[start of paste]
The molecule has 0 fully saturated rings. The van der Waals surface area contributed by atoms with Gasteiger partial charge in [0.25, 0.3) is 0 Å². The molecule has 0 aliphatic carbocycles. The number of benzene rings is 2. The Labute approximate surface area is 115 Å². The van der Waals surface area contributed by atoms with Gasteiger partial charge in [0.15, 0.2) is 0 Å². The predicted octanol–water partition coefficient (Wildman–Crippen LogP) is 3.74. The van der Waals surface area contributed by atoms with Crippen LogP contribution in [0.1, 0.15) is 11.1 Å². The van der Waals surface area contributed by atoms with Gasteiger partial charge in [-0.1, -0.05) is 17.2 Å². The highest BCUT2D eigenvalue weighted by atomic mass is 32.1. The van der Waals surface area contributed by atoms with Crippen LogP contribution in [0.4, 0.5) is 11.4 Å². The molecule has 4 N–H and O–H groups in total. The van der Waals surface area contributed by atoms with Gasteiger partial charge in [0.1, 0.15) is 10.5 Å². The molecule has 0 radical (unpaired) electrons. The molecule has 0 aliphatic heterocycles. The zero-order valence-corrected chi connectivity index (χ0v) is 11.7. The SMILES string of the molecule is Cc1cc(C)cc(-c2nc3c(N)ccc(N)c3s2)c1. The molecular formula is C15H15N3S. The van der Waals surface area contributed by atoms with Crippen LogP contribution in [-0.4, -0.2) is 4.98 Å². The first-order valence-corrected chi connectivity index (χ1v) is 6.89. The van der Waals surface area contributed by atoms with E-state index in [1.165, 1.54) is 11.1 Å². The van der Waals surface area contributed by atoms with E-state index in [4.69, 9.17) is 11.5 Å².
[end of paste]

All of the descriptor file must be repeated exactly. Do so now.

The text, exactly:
The molecule has 0 fully saturated rings. The van der Waals surface area contributed by atoms with Gasteiger partial charge in [0.25, 0.3) is 0 Å². The molecule has 0 aliphatic carbocycles. The number of benzene rings is 2. The Labute approximate surface area is 115 Å². The van der Waals surface area contributed by atoms with Gasteiger partial charge in [0.15, 0.2) is 0 Å². The predicted octanol–water partition coefficient (Wildman–Crippen LogP) is 3.74. The van der Waals surface area contributed by atoms with Crippen LogP contribution in [0.1, 0.15) is 11.1 Å². The van der Waals surface area contributed by atoms with Gasteiger partial charge in [-0.1, -0.05) is 17.2 Å². The highest BCUT2D eigenvalue weighted by atomic mass is 32.1. The van der Waals surface area contributed by atoms with Crippen LogP contribution in [0.4, 0.5) is 11.4 Å². The molecule has 4 N–H and O–H groups in total. The van der Waals surface area contributed by atoms with Gasteiger partial charge in [0.1, 0.15) is 10.5 Å². The molecule has 0 radical (unpaired) electrons. The molecule has 0 aliphatic heterocycles. The zero-order valence-corrected chi connectivity index (χ0v) is 11.7. The SMILES string of the molecule is Cc1cc(C)cc(-c2nc3c(N)ccc(N)c3s2)c1. The molecular formula is C15H15N3S. The van der Waals surface area contributed by atoms with Crippen LogP contribution in [-0.4, -0.2) is 4.98 Å². The first-order valence-corrected chi connectivity index (χ1v) is 6.89. The van der Waals surface area contributed by atoms with E-state index in [1.165, 1.54) is 11.1 Å². The van der Waals surface area contributed by atoms with E-state index in [4.69, 9.17) is 11.5 Å².